Resting Borg score as a predictor of safe discharge of chronic obstructive pulmonary disease from the emergency department observation unit

Ruchira Sengupta, Timothy M. Loftus, Matthew Doers, Roman A. Jandarov, Michael Phillips, Jonathan Ko, Ralph J. Panos, Muhammad A. Zafar*

*Corresponding author for this work

Research output: Contribution to journalArticlepeer-review

Abstract

Background: Chronic obstructive pulmonary disease exacerbations (eCOPD) can be life-threatening and costly. Emergency department (ED) observation units (ED-Obs) offer short-term care to safely reduce preventable hospitalizations. Accurately identifying eCOPD patients who can be discharged safely will improve outcomes. Objectives: The objective were to: I) evaluate utility of conventional clinical variables as predictors of safe discharge and II) assess utility of serial resting Borg score and novel Dyspnea Assessment Score (DAS) for identifying eCOPD patients who can be safely discharged from ED-Obs. Methods: This study was carried out in a 680-bed tertiary, academic hospital with >700 annual eCOPD ED encounters and a 16-bed ED-Obs. A two-phase study of eCOPD patients admitted to ED-Obs was performed. Objective I was a retrospective study including all eCOPD admits from April 2016 to May 2017. Predictor variables (demographics, COPD severity, comorbid conditions, exacerbation severity, clinical care in ED) and outcome variables (ED-Obs disposition, ED revisits) were obtained through electronic medical records. Safe discharge was defined as home disposition from ED-Obs without 7-day revisit. A stepwise regression was performed for predictors of safe discharge. Objective II was a prospective observation study for change in every 4-hour serial resting Borg score and DAS as identifiers of safe discharge. Comparative and receiver operating characteristic (ROC) analyses were performed. A p-value of <0.05 was considered significant. Results: In Objective I, 171 patients with age, FEV1%, and body mass index of 59.8 (±9.5) years, 35 (±24)%, and 28.8 (±8) m2/kg were included. After ED-Obs treatment 78 (45.6%) were hospitalized and 93 (54.4%) were discharged home, of whom 11 (6.4%) had 7-day ED revisit. Safe discharge occurred in 82 (48%). None of the predictor variables correlated with safe discharge. In Objective II, of 38 patients included, 20 (52.6%) had safe discharge. Among others, 16 (42%) were hospitalized and two (5.2%) had 7-day ED revisit. The admission Borg scores and DASs were similar in both groups. The predisposition Borg score was significantly lower in patients with safe discharge (2.75 vs. 5.28, p < 0.001) and had the highest area under curve on ROC (0.77) for safe discharge. DAS was not significantly different between groups. Conclusions: Routine clinical variables do not identify eCOPD patients who can be safely discharged from ED-Obs. Change in resting Borg score during the course of ED-Obs treatment safely identifies patients for discharge. Prospective, external validation is needed to incorporate serial Borg scores in ED-Obs disposition decision for improved safety.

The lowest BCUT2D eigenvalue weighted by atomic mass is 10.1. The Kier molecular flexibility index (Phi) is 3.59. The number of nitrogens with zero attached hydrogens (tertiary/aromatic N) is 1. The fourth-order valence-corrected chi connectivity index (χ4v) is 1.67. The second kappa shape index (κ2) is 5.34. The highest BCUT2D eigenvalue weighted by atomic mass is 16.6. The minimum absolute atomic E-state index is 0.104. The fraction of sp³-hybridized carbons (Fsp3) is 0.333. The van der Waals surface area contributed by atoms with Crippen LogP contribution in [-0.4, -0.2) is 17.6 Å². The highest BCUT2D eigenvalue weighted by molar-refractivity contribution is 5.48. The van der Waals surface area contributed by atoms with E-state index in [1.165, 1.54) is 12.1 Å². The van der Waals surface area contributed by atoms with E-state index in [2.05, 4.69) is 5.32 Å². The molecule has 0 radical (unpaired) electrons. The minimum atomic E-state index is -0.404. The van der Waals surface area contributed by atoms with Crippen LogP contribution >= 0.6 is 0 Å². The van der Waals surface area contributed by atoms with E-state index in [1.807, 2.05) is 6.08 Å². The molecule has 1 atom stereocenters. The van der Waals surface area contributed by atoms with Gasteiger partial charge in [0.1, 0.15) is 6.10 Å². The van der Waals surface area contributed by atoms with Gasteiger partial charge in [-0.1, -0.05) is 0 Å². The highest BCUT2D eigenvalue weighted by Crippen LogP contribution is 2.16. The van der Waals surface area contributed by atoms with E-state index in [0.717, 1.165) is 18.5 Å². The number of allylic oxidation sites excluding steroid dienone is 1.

Original languageEnglish (US)
Pages (from-to)1302-1311
Number of pages10
JournalAcademic Emergency Medicine
Volume27
Issue number12
DOIs
StatePublished - Dec 2020

ASJC Scopus subject areas

  • Emergency Medicine

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